My home has an independent water source, so we will never be without water. We have a stand-alone generator but we will be switching over to a more permanent generator this spring. We are currently in the beginning stages of adding in a stand-alone heating source. We already put in a garden. Most of my neighbors have added chickens to their repertoire. Many of the cattle and dairy farms that surround us have enjoyed an increase in production and sales thanks in part to the failures of some of our local, chain supermarkets. (You are aware that Bill Gates has bought up most of the farmland in America and he wants Americans to be plant-based, right?) We don’t depend on imports here, as we have the capabilities of local food production. Just the way it is in Italy (and many other successful European nations).

Self-sufficiency is key. Depend on yourselves and not a government or agency. No one is coming to save you. No one. Things are going to get very rough in America. Prices are going up. Inflation is going up. Taxes will be going up. The price of gas and energy is going up. You can either prepare and educate yourself. Or you can freeze to death during another once in a lifetime world event.

I implore you to watch this video:

All of these world and local calamities has made me realize one big giant thing: I’m very lucky to be owning the home I am in now, outright AND I’m very blessed to be in the location that I am in. Hubby and I have been thinking and pondering for years that we’d be moving out in our later years and either moving to a more warmer climate or to a retirement community. After seeing how retirement communities have lost many of their elderly residents due to the pandemic and after seeing so many communities decimated by climate change, reality has set in: there’s no place like the home we’re already in!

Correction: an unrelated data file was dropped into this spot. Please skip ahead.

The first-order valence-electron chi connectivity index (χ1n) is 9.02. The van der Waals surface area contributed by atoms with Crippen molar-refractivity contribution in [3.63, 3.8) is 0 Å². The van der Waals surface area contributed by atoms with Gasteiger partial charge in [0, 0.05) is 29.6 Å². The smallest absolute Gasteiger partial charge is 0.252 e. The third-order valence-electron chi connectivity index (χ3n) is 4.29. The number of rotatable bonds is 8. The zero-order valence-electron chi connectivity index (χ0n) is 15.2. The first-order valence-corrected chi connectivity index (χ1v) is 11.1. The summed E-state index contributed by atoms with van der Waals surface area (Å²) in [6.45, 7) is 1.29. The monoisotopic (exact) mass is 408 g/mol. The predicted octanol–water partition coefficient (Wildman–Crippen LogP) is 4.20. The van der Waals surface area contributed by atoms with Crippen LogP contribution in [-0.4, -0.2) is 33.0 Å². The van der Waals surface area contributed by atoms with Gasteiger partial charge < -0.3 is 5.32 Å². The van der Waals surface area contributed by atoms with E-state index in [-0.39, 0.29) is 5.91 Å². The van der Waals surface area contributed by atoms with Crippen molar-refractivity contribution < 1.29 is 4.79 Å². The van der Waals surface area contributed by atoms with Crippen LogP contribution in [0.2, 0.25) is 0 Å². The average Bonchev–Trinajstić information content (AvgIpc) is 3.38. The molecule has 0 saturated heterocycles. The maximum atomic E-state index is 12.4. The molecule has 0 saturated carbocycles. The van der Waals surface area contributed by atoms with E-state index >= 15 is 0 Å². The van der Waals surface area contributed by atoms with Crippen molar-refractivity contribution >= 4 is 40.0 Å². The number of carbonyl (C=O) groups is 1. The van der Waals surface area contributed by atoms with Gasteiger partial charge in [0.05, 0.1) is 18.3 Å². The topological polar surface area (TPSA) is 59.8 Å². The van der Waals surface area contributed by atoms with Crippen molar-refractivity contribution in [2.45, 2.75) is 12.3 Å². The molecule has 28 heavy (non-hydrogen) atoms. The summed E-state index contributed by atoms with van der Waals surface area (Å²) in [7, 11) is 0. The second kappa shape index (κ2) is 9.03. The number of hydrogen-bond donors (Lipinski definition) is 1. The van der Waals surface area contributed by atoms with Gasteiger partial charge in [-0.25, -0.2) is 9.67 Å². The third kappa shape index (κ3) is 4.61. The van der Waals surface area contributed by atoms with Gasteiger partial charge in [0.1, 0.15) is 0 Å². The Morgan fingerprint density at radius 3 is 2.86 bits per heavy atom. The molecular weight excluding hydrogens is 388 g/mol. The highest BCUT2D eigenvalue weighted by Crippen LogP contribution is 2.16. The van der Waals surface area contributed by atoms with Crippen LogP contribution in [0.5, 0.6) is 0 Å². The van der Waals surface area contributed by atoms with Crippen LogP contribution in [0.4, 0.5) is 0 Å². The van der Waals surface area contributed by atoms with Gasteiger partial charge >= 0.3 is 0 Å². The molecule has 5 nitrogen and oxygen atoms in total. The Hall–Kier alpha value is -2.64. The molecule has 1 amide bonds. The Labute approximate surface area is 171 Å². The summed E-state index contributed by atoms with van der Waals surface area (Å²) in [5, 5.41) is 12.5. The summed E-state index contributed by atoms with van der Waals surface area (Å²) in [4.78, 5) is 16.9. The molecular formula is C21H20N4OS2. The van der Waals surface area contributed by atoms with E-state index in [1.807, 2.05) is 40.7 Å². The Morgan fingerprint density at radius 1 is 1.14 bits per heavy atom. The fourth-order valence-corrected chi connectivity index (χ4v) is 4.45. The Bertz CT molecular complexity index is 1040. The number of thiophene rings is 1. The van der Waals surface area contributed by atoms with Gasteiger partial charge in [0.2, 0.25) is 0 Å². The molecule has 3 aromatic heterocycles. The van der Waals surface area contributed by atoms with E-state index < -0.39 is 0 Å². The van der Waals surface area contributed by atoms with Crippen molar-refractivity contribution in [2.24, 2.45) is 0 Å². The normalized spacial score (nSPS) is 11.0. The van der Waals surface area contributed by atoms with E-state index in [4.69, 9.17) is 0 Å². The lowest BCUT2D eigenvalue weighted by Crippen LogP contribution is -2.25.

We’ve been living in our home since 2002, mortgage free, debt free and without any encumbrances from any banking institutions. Our main concern are property taxes, energy costs and home maintenance and upkeep. At age 70, it is a life saving affirmation to know that for only $808.62 a month, we have a solid roof over our heads. Our monthly costs to reside here are as follows:

  1. Taxes $307.50
  2. Insurance $49.83
  3. Electricity $83.00
  4. Heating $240.00 (this figure will go down when we install our pellet stove)
  5. Maintenance $100.00

A very wise Kate Singh, from the YouTube Channel ‘She’s Drinking Coffee‘ made a very astute realization the other day. Kate is in the process of reading old books dating back to The Great Depression. One of the most important factors she has gleaned from these documents is that owning your own home, without a mortgage, having a garden, raising chickens and being as self sufficient as possible are thee most important things to have in life. If you have the time (16 minutes), give a look and a listen to Kate’s most recent video. There’s much wiseness in this woman, as she sits down, with a neighbor and enjoys a lunch of home-made soup and home-made Amish bread: